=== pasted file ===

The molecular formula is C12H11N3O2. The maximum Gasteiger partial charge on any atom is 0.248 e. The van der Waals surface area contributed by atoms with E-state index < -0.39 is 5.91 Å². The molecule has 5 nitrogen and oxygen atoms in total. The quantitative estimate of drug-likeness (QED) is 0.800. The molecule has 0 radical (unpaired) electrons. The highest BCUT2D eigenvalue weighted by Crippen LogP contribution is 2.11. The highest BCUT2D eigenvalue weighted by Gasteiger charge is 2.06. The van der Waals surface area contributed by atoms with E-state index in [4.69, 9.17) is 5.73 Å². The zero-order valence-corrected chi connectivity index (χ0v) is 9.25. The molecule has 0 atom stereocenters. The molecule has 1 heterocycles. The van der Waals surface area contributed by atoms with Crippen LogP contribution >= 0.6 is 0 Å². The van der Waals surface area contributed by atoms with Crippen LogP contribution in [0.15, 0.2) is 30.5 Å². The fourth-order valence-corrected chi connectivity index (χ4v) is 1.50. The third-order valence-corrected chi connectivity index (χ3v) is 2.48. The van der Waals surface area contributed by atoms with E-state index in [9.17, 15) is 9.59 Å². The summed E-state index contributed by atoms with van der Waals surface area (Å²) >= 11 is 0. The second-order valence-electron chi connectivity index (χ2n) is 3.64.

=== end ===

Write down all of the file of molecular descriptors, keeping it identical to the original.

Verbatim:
The molecular formula is C12H11N3O2. The maximum Gasteiger partial charge on any atom is 0.248 e. The van der Waals surface area contributed by atoms with E-state index < -0.39 is 5.91 Å². The molecule has 5 nitrogen and oxygen atoms in total. The quantitative estimate of drug-likeness (QED) is 0.800. The molecule has 0 radical (unpaired) electrons. The highest BCUT2D eigenvalue weighted by Crippen LogP contribution is 2.11. The highest BCUT2D eigenvalue weighted by Gasteiger charge is 2.06. The van der Waals surface area contributed by atoms with E-state index in [4.69, 9.17) is 5.73 Å². The zero-order valence-corrected chi connectivity index (χ0v) is 9.25. The molecule has 0 atom stereocenters. The molecule has 1 heterocycles. The van der Waals surface area contributed by atoms with Crippen LogP contribution >= 0.6 is 0 Å². The van der Waals surface area contributed by atoms with Crippen LogP contribution in [0.15, 0.2) is 30.5 Å². The fourth-order valence-corrected chi connectivity index (χ4v) is 1.50. The third-order valence-corrected chi connectivity index (χ3v) is 2.48. The van der Waals surface area contributed by atoms with E-state index in [9.17, 15) is 9.59 Å². The summed E-state index contributed by atoms with van der Waals surface area (Å²) >= 11 is 0. The second-order valence-electron chi connectivity index (χ2n) is 3.64.